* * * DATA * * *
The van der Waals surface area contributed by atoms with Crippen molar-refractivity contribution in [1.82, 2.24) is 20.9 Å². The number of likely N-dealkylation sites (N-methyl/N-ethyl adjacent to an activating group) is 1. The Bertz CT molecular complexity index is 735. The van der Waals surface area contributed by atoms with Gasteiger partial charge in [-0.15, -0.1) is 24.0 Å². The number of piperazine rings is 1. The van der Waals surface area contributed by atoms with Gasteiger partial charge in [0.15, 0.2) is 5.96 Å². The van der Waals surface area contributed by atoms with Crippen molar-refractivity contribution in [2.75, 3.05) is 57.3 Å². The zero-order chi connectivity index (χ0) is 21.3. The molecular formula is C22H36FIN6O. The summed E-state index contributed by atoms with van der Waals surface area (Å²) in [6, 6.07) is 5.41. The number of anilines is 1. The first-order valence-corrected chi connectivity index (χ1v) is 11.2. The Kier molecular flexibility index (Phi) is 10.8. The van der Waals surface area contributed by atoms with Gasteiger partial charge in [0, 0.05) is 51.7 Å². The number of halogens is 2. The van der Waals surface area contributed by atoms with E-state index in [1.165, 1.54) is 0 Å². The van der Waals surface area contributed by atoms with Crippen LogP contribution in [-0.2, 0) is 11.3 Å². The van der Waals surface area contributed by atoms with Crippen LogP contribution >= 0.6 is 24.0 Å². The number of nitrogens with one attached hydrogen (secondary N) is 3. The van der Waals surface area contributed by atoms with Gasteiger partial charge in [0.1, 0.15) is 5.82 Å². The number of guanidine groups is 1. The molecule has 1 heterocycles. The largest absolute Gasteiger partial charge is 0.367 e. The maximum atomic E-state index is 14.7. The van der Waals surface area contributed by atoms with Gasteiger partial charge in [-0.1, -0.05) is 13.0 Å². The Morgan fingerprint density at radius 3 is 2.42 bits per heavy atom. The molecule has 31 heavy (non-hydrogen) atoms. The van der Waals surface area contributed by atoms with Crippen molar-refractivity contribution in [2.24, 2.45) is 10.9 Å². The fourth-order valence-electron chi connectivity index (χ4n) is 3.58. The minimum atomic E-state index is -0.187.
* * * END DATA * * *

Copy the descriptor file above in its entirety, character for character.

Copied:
The van der Waals surface area contributed by atoms with Crippen molar-refractivity contribution in [1.82, 2.24) is 20.9 Å². The number of likely N-dealkylation sites (N-methyl/N-ethyl adjacent to an activating group) is 1. The Bertz CT molecular complexity index is 735. The van der Waals surface area contributed by atoms with Gasteiger partial charge in [-0.15, -0.1) is 24.0 Å². The number of piperazine rings is 1. The van der Waals surface area contributed by atoms with Gasteiger partial charge in [0.15, 0.2) is 5.96 Å². The van der Waals surface area contributed by atoms with Crippen molar-refractivity contribution in [2.75, 3.05) is 57.3 Å². The zero-order chi connectivity index (χ0) is 21.3. The molecular formula is C22H36FIN6O. The summed E-state index contributed by atoms with van der Waals surface area (Å²) in [6, 6.07) is 5.41. The number of anilines is 1. The first-order valence-corrected chi connectivity index (χ1v) is 11.2. The Kier molecular flexibility index (Phi) is 10.8. The van der Waals surface area contributed by atoms with Gasteiger partial charge in [0, 0.05) is 51.7 Å². The number of halogens is 2. The van der Waals surface area contributed by atoms with E-state index in [1.165, 1.54) is 0 Å². The van der Waals surface area contributed by atoms with Crippen LogP contribution in [-0.2, 0) is 11.3 Å². The van der Waals surface area contributed by atoms with Crippen LogP contribution >= 0.6 is 24.0 Å². The number of nitrogens with one attached hydrogen (secondary N) is 3. The van der Waals surface area contributed by atoms with Gasteiger partial charge in [0.1, 0.15) is 5.82 Å². The number of guanidine groups is 1. The molecule has 1 heterocycles. The largest absolute Gasteiger partial charge is 0.367 e. The maximum atomic E-state index is 14.7. The van der Waals surface area contributed by atoms with Gasteiger partial charge in [-0.1, -0.05) is 13.0 Å². The Morgan fingerprint density at radius 3 is 2.42 bits per heavy atom. The molecule has 31 heavy (non-hydrogen) atoms. The van der Waals surface area contributed by atoms with Crippen molar-refractivity contribution in [2.24, 2.45) is 10.9 Å². The fourth-order valence-electron chi connectivity index (χ4n) is 3.58. The minimum atomic E-state index is -0.187.